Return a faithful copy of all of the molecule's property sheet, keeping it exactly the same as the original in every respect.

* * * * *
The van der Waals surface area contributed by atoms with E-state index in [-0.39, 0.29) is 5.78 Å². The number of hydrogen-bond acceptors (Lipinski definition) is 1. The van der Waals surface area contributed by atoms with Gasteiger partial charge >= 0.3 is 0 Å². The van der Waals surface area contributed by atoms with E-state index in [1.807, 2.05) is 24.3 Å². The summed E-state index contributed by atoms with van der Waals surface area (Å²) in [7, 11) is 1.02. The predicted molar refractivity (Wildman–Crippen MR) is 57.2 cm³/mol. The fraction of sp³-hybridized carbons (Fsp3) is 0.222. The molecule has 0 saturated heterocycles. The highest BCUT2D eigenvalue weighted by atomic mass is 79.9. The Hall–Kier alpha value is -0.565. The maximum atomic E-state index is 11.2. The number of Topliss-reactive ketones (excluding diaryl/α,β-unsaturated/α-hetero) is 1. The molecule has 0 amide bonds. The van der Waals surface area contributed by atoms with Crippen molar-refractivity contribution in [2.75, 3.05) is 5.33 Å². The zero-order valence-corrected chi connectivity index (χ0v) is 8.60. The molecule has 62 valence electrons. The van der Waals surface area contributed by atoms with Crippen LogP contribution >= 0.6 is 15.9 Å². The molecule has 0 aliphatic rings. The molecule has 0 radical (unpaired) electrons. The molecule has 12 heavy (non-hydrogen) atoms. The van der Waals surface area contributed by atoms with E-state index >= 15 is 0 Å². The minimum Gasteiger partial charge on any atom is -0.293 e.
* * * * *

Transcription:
The van der Waals surface area contributed by atoms with E-state index in [-0.39, 0.29) is 5.78 Å². The number of hydrogen-bond acceptors (Lipinski definition) is 1. The van der Waals surface area contributed by atoms with Gasteiger partial charge >= 0.3 is 0 Å². The van der Waals surface area contributed by atoms with E-state index in [1.807, 2.05) is 24.3 Å². The summed E-state index contributed by atoms with van der Waals surface area (Å²) in [7, 11) is 1.02. The predicted molar refractivity (Wildman–Crippen MR) is 57.2 cm³/mol. The fraction of sp³-hybridized carbons (Fsp3) is 0.222. The molecule has 0 saturated heterocycles. The highest BCUT2D eigenvalue weighted by atomic mass is 79.9. The Hall–Kier alpha value is -0.565. The maximum atomic E-state index is 11.2. The number of Topliss-reactive ketones (excluding diaryl/α,β-unsaturated/α-hetero) is 1. The molecule has 0 amide bonds. The van der Waals surface area contributed by atoms with Crippen molar-refractivity contribution in [2.75, 3.05) is 5.33 Å². The zero-order valence-corrected chi connectivity index (χ0v) is 8.60. The molecule has 62 valence electrons. The van der Waals surface area contributed by atoms with Crippen LogP contribution >= 0.6 is 15.9 Å². The molecule has 0 aliphatic rings. The molecule has 0 radical (unpaired) electrons. The molecule has 12 heavy (non-hydrogen) atoms. The van der Waals surface area contributed by atoms with E-state index >= 15 is 0 Å². The minimum Gasteiger partial charge on any atom is -0.293 e.